On Wednesday, Tbilisi witnessed another protest by food delivery drivers unhappy over conditions in the increasingly expanding convenience services in Georgia.
On 24 March, several dozens of couriers from Bolt Food gathered near the Sports Palace in Tbilisi demanding increased pay. Some also called on the company to reinstate couriers that they alleged had been suspended for speaking out against their work conditions.
Bolt Food, part of the larger Bolt company which also runs a taxi service, employs several hundred couriers in Georgia.
Davit Sikharulidze, 24, who joined Bolt Food when it launched in Georgia in December, told OC Media he was fired after being active in articulating demands and organising protests. Other couriers also reported that the company blocked them from the Bolt Food app without warning and began hiring replacements instead of responding to their grievances.
It is unclear how much Bolt Food pays drivers. Several told OC Media that the payments they received per delivery had dropped to ₾3–₾4 ($0.90–$1.20) since the service launched. One said they received ‘at least ₾4’ and an additional ₾0.40 ($0.12) per kilometre travelled for long-distance deliveries.
According to Sikharulidze, this previously stood at ₾7–₾8 ($2.10–$2.40). He said couriers had expected this to reduce following the initial launch of the service, but not to such an extent.
Several couriers said that even when they were at work for an entire day, this could result in only one or two orders in a day. They called on the company to balance this with some form of payment for hours worked.
In a list of demands lodged to Bolt Food on Tuesday, the drivers also demanded that their remuneration include distance covered to reach food pick-up locations.
‘Sometimes it’s longer than the rest of the journey to deliver [the food] to a consumer’, Sikharulidze said.
In a statement to OC Media, Bolt Food said that in the past few days, ‘some partner couriers stated their unhappiness with the terms of their partnership with Bolt Food’.
‘During these days, we have also identified organised activities by the same group that have disrupted our service and work of other partner couriers. In response, the accounts of such couriers were suspended from the platform. The company will not tolerate any kind of organised violent actions against its active partners, which interfere with business operations of Bolt Food, or the partner restaurants.’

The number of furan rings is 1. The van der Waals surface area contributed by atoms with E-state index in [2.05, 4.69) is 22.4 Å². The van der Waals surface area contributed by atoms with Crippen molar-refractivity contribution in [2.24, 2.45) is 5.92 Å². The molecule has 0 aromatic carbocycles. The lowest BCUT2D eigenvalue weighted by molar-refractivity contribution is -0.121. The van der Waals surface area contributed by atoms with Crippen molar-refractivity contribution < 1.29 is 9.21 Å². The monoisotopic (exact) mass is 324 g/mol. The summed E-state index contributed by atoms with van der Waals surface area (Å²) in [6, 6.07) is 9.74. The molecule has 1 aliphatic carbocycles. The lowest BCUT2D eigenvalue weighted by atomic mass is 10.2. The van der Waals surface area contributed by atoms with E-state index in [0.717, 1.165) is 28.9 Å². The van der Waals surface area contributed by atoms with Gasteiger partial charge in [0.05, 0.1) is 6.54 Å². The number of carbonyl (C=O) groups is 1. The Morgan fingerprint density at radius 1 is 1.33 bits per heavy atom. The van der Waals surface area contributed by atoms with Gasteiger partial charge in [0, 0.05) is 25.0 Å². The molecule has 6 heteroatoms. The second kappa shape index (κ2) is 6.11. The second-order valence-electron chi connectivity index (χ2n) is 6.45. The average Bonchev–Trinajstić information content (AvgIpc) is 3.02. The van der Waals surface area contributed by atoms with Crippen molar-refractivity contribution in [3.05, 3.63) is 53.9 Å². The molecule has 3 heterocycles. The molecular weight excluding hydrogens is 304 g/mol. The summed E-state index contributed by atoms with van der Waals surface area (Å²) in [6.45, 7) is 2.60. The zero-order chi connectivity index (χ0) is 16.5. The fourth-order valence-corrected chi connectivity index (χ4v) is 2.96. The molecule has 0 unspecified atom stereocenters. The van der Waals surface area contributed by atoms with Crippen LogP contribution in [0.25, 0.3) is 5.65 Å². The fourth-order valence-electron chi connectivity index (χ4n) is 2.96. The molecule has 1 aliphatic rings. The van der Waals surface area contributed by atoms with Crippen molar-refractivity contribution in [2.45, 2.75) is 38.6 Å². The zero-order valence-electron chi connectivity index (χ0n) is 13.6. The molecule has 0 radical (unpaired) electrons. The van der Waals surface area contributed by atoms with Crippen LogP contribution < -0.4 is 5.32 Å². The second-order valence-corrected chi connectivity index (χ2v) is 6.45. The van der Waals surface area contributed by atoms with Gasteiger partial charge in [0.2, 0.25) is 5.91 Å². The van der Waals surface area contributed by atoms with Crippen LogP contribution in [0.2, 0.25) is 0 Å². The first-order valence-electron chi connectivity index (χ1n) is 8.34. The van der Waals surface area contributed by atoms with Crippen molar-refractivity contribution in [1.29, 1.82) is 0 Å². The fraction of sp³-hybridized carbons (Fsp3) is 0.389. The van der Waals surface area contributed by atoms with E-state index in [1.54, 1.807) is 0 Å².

The company declined to comment further on what kind of violent incident or incidents they were referring to.
Bolt Food also highlighted that couriers were not employed in the company under an employment contract, and that details of payments were regulated under a ‘partnership agreement’.
‘For courier partners, the minimum guaranteed pay for each delivery is 50% more than in other delivery services on the market’, the statement said.
‘Partner couriers are free to choose if and when to work on Bolt Food platform’
Bolt, formerly known as Taxify, are based in Tallinn, Estonia, and claim to have operations in 40 countries.
The ‘strike’ by Bolt Food couriers was announced on 23 March. Legally, they represent contracted service providers, or ‘partners’, that remain outside the recently enhanced labour protections in Georgia.
While some ‘independent contractors’ are attracted by a flexible work schedule instead of full-time or part-time fixed hours, in most countries, including Georgia, they are not covered with regular benefits like paid leave, health insurance, overtime pay, or protections against workplace discrimination that are usually enjoyed by employees. Critics say this leaves them more vulnerable to exploitation, including worsening contracts.
According to Giga Bekauri, the youth leader at the Georgian Trade Union Confederation (GTUC), which has supported the Bolt Food couriers, Georgian delivery service workers were currently self-organising to form a consolidated union specifically dealing with their labour problems.
Davit Sikharulidze, who originally attempted to start an independent local union, told OC Media that the protest was ‘part of the global struggle underway in the delivery sector’.
‘We have cases where Uber taxi drivers fought their court case in the UK, we have the victory of Glovo [courriers] in Spain… the alternative is companies getting rich at the expense of these boys being out on the streets for the whole day for pennies’.
In February, the UK Supreme Court issued a landmark judgement in favour of Uber drivers, forcing the company to treat them as employees and entitling them to the minimum wage and paid holidays.
Wednesday’s protest by Bolt Food couriers followed an earlier demonstration of drivers of another on-demand food delivery platform, Glovo, in Tbilisi on 29 January.
Such drivers, who are overwhelmingly young, represent a new category of the urban workforce that are increasingly being hired in an expanding gig economy in Georgia. The companies have seen a boost in business during the pandemic, which caused both layoffs in other industries as well as higher demand for delivery services.
[Read from our partners at oDR: In Tbilisi, delivery drivers learn their power lies in stopping work]